Disappearing Architecture


Anna Domnick

Anna Domnick, Honeycombs, Halle-Neustadt 01


Anna Domnick, Honeycombs, Halle-Neustadt 02


Anna Domnick, Honeycombs, Halle-Neustadt 03


Anna Domnick, Honeycombs, Halle-Neustadt 04


Anna Domnick, Honeycombs, Halle-Neustadt 05


Anna Domnick, Honeycombs, Halle-Neustadt 05


When Halle-Neustadt was concepted in only a couple of years during the sixties of the last century and erected in just about the same amount of time, the main goal of the constructioners was to provide housing for the workers of two of the main energy producing plants in the former German Democratic Republic, Leuna and Buna-Schkopau. By this, Halle-Neustadt became the biggest construction project of the GDR and by the early eighties, more than 90,000 people were living in a city that was completely designed on socialist grounds.
It proclaimed highest functionality by offering an infrastructure that maintained all facilities within walking reach, while space was regulated on a moderate but equal level. Following this were overall little pos­sibilities for individual development, but greater efficiency on a collective level that was meant to keep the socialist system intact. And as much as this system relied on the functioning of society, as much did Halle-Neustadt rely on the functioning of the political system.Not even a decade later, with the fall of the Berlin Wall in 1989, Halle-Neustadt was confronted with fundamental political changes that included the closing down of about 80 percent of the industrial sector of the GDR, which also affected Leuna and Buna-Schkopau. Thousands of people became unemployed and had to move into new directions, as there was only little left to do in Halle-Neustadt.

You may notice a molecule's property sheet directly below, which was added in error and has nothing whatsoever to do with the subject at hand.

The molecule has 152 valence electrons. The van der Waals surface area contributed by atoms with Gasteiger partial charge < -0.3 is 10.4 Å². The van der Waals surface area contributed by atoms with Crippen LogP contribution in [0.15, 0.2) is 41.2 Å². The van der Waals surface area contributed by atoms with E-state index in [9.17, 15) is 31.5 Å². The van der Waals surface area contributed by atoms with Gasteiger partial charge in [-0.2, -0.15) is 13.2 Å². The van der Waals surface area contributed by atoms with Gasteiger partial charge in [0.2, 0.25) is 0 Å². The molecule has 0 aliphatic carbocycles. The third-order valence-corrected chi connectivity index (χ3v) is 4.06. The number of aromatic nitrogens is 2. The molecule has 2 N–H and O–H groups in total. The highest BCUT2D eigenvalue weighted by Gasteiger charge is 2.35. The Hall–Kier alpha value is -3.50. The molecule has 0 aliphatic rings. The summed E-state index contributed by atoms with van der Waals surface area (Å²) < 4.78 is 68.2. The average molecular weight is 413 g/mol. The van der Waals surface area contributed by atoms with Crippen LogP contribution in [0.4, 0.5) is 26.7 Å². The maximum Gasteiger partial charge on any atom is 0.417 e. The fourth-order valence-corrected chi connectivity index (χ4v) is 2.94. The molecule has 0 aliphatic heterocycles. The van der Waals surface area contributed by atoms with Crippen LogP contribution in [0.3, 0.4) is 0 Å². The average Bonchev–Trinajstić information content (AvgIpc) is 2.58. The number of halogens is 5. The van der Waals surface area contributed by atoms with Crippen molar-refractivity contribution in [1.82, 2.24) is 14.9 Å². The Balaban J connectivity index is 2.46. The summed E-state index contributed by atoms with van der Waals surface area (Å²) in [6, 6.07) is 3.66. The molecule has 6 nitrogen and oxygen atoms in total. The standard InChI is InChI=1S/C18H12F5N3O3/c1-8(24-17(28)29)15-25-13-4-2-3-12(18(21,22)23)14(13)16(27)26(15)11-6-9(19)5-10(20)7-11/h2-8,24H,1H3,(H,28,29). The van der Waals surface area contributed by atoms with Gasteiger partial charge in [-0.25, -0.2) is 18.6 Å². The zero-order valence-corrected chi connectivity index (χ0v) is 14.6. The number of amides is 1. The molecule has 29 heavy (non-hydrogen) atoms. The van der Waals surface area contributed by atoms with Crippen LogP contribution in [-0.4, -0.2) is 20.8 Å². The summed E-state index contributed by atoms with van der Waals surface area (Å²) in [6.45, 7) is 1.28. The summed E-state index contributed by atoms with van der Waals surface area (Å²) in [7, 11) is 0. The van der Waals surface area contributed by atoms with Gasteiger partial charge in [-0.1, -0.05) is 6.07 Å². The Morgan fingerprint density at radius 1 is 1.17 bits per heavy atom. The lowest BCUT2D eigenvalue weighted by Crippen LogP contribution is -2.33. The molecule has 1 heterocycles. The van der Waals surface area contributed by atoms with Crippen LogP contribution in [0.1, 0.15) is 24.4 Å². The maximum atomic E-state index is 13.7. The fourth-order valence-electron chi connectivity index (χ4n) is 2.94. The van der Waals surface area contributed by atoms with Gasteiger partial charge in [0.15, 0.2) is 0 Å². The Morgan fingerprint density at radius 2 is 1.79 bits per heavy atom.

The radical cutback in jobs among demographic changes that came along with the break down of the system had enormous consequences on the population, which by today has more than halved to 44,597 people. Those who had to or wanted to stay in Halle-Neustadt now either live in some of the readjusted flats of the socialist times or have moved to the newly constructed outskirts of the city. But unlike many of the now defunct suburbs of the former GDR, Halle-Neustadt has always had an advantage in maintaining its own infrastructure, as it has once been designed as an independent city. Until today, this condition was worth keeping up, so that when Halle-Neustadt became a part of the city of Halle again in 1990, its consequential financial security founded the basis for further investments. And while new shops keep popping out of the ground, Halle-Neustadt seems to have lost its former function.
As it is pending between presence and absence, the number of abandoned housing reached 5,380 in 2011 and continues to rise. Four out of the five Scheibenhäuser, the former landmark of the city, have been affected since the 1990s. While their hive broke, they slowly started to conserve the remains of the place that has once been considered to be the ideal communist city in what have now become gigantic honeycombs.

© Anna Domnick